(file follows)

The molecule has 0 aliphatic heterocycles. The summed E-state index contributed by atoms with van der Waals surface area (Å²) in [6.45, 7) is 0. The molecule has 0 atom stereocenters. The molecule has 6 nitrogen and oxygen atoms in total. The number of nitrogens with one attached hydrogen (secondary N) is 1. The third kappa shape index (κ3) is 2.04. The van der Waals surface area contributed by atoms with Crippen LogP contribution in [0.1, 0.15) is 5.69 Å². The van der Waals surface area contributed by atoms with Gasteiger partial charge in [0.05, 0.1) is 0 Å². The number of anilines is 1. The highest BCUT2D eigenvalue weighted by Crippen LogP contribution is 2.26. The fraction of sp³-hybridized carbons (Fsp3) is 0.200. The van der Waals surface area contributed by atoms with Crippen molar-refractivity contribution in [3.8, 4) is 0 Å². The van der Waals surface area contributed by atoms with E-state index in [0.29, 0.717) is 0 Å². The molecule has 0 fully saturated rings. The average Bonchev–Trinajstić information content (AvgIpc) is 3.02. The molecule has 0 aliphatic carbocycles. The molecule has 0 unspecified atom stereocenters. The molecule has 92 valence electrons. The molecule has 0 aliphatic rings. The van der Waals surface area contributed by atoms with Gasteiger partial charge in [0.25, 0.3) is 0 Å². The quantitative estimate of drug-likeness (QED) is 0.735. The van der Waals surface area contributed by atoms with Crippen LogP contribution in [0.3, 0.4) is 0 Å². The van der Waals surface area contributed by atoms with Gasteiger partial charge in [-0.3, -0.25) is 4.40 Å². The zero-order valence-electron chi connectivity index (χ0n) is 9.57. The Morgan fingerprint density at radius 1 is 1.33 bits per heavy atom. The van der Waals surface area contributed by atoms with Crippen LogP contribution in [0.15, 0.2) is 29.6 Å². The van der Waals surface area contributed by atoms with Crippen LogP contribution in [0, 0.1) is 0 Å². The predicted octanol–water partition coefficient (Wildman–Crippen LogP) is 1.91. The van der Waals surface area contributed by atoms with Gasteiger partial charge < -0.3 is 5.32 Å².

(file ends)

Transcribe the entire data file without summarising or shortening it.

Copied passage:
The molecule has 0 aliphatic heterocycles. The summed E-state index contributed by atoms with van der Waals surface area (Å²) in [6.45, 7) is 0. The molecule has 0 atom stereocenters. The molecule has 6 nitrogen and oxygen atoms in total. The number of nitrogens with one attached hydrogen (secondary N) is 1. The third kappa shape index (κ3) is 2.04. The van der Waals surface area contributed by atoms with Crippen LogP contribution in [0.1, 0.15) is 5.69 Å². The van der Waals surface area contributed by atoms with Gasteiger partial charge in [0.05, 0.1) is 0 Å². The number of anilines is 1. The highest BCUT2D eigenvalue weighted by Crippen LogP contribution is 2.26. The fraction of sp³-hybridized carbons (Fsp3) is 0.200. The van der Waals surface area contributed by atoms with Crippen molar-refractivity contribution in [3.8, 4) is 0 Å². The van der Waals surface area contributed by atoms with E-state index in [0.29, 0.717) is 0 Å². The molecule has 0 fully saturated rings. The average Bonchev–Trinajstić information content (AvgIpc) is 3.02. The molecule has 0 aliphatic carbocycles. The molecule has 0 unspecified atom stereocenters. The molecule has 92 valence electrons. The molecule has 0 aliphatic rings. The van der Waals surface area contributed by atoms with Gasteiger partial charge in [0.25, 0.3) is 0 Å². The quantitative estimate of drug-likeness (QED) is 0.735. The van der Waals surface area contributed by atoms with Crippen LogP contribution in [0.3, 0.4) is 0 Å². The van der Waals surface area contributed by atoms with Gasteiger partial charge in [-0.3, -0.25) is 4.40 Å². The zero-order valence-electron chi connectivity index (χ0n) is 9.57. The Morgan fingerprint density at radius 1 is 1.33 bits per heavy atom. The van der Waals surface area contributed by atoms with Crippen LogP contribution in [0.15, 0.2) is 29.6 Å². The van der Waals surface area contributed by atoms with Crippen LogP contribution in [0, 0.1) is 0 Å². The predicted octanol–water partition coefficient (Wildman–Crippen LogP) is 1.91. The van der Waals surface area contributed by atoms with Gasteiger partial charge < -0.3 is 5.32 Å².